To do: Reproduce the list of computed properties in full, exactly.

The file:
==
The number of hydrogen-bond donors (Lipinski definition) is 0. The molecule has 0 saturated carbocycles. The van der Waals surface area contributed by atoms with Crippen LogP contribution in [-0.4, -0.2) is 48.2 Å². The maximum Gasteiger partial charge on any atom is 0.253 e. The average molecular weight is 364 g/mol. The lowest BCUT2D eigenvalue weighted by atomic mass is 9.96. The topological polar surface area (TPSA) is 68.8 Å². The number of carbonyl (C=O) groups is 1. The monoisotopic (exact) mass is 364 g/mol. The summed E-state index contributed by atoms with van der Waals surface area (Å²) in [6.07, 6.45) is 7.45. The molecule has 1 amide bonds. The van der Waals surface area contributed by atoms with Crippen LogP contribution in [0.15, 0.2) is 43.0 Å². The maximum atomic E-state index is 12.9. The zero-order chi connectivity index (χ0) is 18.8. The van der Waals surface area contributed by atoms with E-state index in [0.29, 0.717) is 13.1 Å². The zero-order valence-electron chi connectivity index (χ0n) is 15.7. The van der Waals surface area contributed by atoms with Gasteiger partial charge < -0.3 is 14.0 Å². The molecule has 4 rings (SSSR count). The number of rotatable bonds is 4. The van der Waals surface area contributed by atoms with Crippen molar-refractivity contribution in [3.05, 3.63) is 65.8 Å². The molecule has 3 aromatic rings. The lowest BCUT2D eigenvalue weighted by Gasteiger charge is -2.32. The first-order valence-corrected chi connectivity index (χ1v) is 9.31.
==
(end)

The number of hydrogen-bond donors (Lipinski definition) is 0. The molecule has 0 saturated carbocycles. The van der Waals surface area contributed by atoms with Crippen LogP contribution in [-0.4, -0.2) is 48.2 Å². The maximum Gasteiger partial charge on any atom is 0.253 e. The average molecular weight is 364 g/mol. The lowest BCUT2D eigenvalue weighted by atomic mass is 9.96. The topological polar surface area (TPSA) is 68.8 Å². The number of carbonyl (C=O) groups is 1. The monoisotopic (exact) mass is 364 g/mol. The summed E-state index contributed by atoms with van der Waals surface area (Å²) in [6.07, 6.45) is 7.45. The molecule has 1 amide bonds. The van der Waals surface area contributed by atoms with Crippen LogP contribution in [0.15, 0.2) is 43.0 Å². The maximum atomic E-state index is 12.9. The zero-order chi connectivity index (χ0) is 18.8. The van der Waals surface area contributed by atoms with E-state index in [0.29, 0.717) is 13.1 Å². The zero-order valence-electron chi connectivity index (χ0n) is 15.7. The van der Waals surface area contributed by atoms with Gasteiger partial charge < -0.3 is 14.0 Å². The molecule has 4 rings (SSSR count). The number of rotatable bonds is 4. The van der Waals surface area contributed by atoms with Crippen molar-refractivity contribution in [3.05, 3.63) is 65.8 Å². The molecule has 3 aromatic rings. The lowest BCUT2D eigenvalue weighted by Gasteiger charge is -2.32. The first-order valence-corrected chi connectivity index (χ1v) is 9.31.